Categories: apple, internet, software Tags: , ,

Removing Google Software Update

February 15, 2009 5 comments

Much has been written about how far Google intrudes into your online privacy. I notice this when I use my Gmail account and have small targeted advertising links at the top of the page. Occasionally they are useful links so I don’t mind the small loss of privacy. That’s all changed with the latest release of Google Earth and Picasa.

I recently mentioned Picasa for Mac as a fast photo viewer and intended to use it alongside Lightroom for browsing photo’s. Google earth has been updated to version 5 adding lots of interesting new features. Both of these apps tie in with the Google Software Updater which is a background task claiming to exist only to regularly check for software updates.

My objection here is a having a resource consuming process that is out of my control and providing a remote service with information I can’t see. Most Macintosh apps have an easily controlled update check that runs at a user configurable interval or on app startup. Even Apple’s Software Update can be turned off easily. Google give you no controll over the update app, and don’t even make it clear that the updater is being installed. Several sites including ArsTechnica and Wired have covered this story in detail so I won’t go into detail. It all comes down to Google’s attitude that ‘it’s in the EULA’ so they aren’t doing anything the user isn’t told about. And we all read EULA’s before installing software, don’t we? Read more…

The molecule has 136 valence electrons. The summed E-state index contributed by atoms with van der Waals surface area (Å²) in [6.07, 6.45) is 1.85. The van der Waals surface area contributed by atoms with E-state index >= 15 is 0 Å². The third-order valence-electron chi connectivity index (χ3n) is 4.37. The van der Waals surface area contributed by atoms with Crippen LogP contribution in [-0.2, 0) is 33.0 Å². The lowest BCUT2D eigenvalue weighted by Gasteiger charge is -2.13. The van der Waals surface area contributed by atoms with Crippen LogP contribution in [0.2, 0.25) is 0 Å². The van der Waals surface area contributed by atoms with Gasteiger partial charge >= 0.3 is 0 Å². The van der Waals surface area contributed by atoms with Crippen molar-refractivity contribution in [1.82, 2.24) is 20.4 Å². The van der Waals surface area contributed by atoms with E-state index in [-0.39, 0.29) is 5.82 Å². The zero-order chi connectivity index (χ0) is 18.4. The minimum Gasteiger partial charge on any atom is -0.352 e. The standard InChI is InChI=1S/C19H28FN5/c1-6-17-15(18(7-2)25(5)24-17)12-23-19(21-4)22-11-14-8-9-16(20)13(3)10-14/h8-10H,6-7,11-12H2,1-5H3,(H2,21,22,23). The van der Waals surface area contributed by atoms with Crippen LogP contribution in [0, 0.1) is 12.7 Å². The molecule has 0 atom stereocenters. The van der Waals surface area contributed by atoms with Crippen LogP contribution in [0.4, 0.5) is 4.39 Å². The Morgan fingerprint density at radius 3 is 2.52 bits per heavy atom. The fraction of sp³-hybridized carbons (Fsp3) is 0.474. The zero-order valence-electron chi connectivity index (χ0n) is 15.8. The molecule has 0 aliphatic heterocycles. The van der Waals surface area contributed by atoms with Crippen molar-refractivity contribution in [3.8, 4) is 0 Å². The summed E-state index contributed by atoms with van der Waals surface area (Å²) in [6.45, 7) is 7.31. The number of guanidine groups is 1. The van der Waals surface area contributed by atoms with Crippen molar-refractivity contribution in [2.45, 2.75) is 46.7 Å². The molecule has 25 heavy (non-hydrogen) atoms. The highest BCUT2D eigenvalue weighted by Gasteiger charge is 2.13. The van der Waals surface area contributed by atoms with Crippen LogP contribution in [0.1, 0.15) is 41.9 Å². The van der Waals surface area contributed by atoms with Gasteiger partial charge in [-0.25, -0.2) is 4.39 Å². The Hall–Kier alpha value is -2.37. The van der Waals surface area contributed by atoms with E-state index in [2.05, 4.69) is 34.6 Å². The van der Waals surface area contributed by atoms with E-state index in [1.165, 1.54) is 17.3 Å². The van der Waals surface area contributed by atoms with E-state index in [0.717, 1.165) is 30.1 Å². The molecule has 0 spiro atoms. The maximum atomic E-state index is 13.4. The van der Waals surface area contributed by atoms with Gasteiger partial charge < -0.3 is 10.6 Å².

Virgin Media launches 50Mb broadband

December 15, 2008 Leave a comment

50mb_modemDetails of the trials have been leaking out for a while, and today Virgin Media has launched their 50Mb Cable broadband service. Priced at £35 a month with a Virgin phone line or £51 a month without it’s not cheap, and I haven’t been able to find any mention of speed caps on the web site. It’s hard to believe there aren’t any speed limits during peak hours when the 20Mb service was capped so heavily (down to 5Mb after 3 Gb) but maybe that’s what you pay for. The new service comes with a rather nice wireless N router, although you have to pay a £50 service activation fee so it’s not exactly free.

The most interesting part of this service is the 1.5Mb upload speed. I’ve written about backups on Mac’s and Hackintosh’s several times and the one thing that stops me using online backup services is the pathetic 768kb upload speed of my 20Mb broadband service. Not really an issue at the moment though as I’m not interested in paying more to Virgin Media, and their web site says the 50Mb service isn’t available at my address.

Categories: internet, money Tags: , ,